Skilled workers will also have the opportunity to start working in Germany even while their qualifications are being certified, not only in their chosen profession but also in other similar occupations. They will also be allowed to work up to 20 hours a week on the side or engage in full-time work for a trial period of two weeks.

Moreover, the reform allows skilled workers to obtain a permanent settlement permit (Niederlassungserlaubnis) after three years instead of the previous requirement of four years.

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Loosening Blue Card rules

The draft legislation includes proposals to reduce the salary requirements for eligibility for a Blue Card, making it possible for those with lower earning potential, especially those starting their careers with a university degree, to obtain this type of visa.

READ ALSO: Germany or Austria: Where is it easier to get an EU Blue Card?

The latest changes announced on Monday mean that the income threshold for labour migration through the Blue Card will be lowered to approximately €3,500 gross per month.

The rules for IT professionals will also be relaxed, allowing those with relevant career experience or skills to qualify for a Blue Card even without a university degree.

The “Opportunity Card”

A new feature of the reform is the introduction of an "Opportunity Card", or Chancenkarte, which will bring in a points-based system for those seeking employment in Germany, regardless of whether they already have a job offer.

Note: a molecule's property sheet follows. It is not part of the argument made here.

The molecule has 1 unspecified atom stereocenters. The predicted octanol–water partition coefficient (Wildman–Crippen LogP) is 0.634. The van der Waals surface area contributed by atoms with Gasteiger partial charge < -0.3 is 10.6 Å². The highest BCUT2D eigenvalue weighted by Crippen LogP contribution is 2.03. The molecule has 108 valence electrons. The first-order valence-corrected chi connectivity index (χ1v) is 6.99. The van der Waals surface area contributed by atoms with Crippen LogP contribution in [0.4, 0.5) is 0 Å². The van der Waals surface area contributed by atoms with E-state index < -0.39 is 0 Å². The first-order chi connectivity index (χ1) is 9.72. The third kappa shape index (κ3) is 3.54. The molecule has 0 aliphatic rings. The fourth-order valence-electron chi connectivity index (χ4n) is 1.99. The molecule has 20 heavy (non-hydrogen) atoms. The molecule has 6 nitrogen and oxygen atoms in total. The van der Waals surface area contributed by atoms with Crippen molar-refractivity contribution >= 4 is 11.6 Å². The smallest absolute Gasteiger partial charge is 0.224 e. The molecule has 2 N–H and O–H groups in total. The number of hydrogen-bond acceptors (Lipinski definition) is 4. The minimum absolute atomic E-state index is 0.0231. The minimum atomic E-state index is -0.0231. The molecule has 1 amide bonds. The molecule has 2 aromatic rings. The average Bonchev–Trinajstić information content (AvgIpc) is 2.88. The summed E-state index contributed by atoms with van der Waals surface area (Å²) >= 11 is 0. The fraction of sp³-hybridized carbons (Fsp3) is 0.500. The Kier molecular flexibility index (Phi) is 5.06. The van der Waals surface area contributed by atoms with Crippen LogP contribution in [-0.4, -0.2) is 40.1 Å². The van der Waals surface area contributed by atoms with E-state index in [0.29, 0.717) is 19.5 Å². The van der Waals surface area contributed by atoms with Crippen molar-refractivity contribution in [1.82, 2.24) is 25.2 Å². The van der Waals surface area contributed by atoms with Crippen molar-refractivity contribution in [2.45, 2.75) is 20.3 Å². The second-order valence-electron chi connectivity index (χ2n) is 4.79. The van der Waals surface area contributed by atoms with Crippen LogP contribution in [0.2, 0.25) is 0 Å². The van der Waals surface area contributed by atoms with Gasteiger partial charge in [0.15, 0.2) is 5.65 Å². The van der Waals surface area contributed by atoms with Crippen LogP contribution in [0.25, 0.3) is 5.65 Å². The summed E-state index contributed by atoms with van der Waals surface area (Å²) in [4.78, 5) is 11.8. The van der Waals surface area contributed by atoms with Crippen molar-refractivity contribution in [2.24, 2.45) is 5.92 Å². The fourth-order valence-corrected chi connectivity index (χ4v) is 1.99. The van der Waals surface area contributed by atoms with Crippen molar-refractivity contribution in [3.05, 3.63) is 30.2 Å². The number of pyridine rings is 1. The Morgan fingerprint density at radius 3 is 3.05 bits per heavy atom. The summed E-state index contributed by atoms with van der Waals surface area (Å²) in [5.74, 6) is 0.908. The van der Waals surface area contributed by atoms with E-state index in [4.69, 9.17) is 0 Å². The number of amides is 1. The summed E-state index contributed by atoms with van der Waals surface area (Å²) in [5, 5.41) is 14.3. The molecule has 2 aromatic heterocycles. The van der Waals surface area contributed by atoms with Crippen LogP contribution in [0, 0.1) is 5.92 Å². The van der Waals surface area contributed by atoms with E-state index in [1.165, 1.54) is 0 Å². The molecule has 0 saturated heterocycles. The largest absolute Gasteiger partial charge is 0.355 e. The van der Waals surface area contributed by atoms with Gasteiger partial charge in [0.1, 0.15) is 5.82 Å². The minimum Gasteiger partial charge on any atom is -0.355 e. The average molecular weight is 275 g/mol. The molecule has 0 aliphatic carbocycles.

READ ALSO: Explained: How to apply for Germany's new 'opportunity card' and other visas for job seekers

The points will be awarded based on qualifications, German language proficiency, age, and connection to Germany. To enter the country with the Chancenkarte, migrants must score at least six out of a maximum of ten points.

The latest changes to the draft law have lowered the minimum requirements for German language skills - the level you need to be eligible to apply for the card - from A2 to A1 level. For people who don't speak much German yet, however, B2 English offers another possible route. 

Another new addition to the law is that the card can be extended for up to two years if the applicants can present an employment contract for qualified employment and the Federal Employment Agency agrees.

Change of track for asylum seekers

One of the notable changes introduced by the Greens is the allowance for asylum seekers to have a "change of track," granting them the right to stay in the country for work purposes.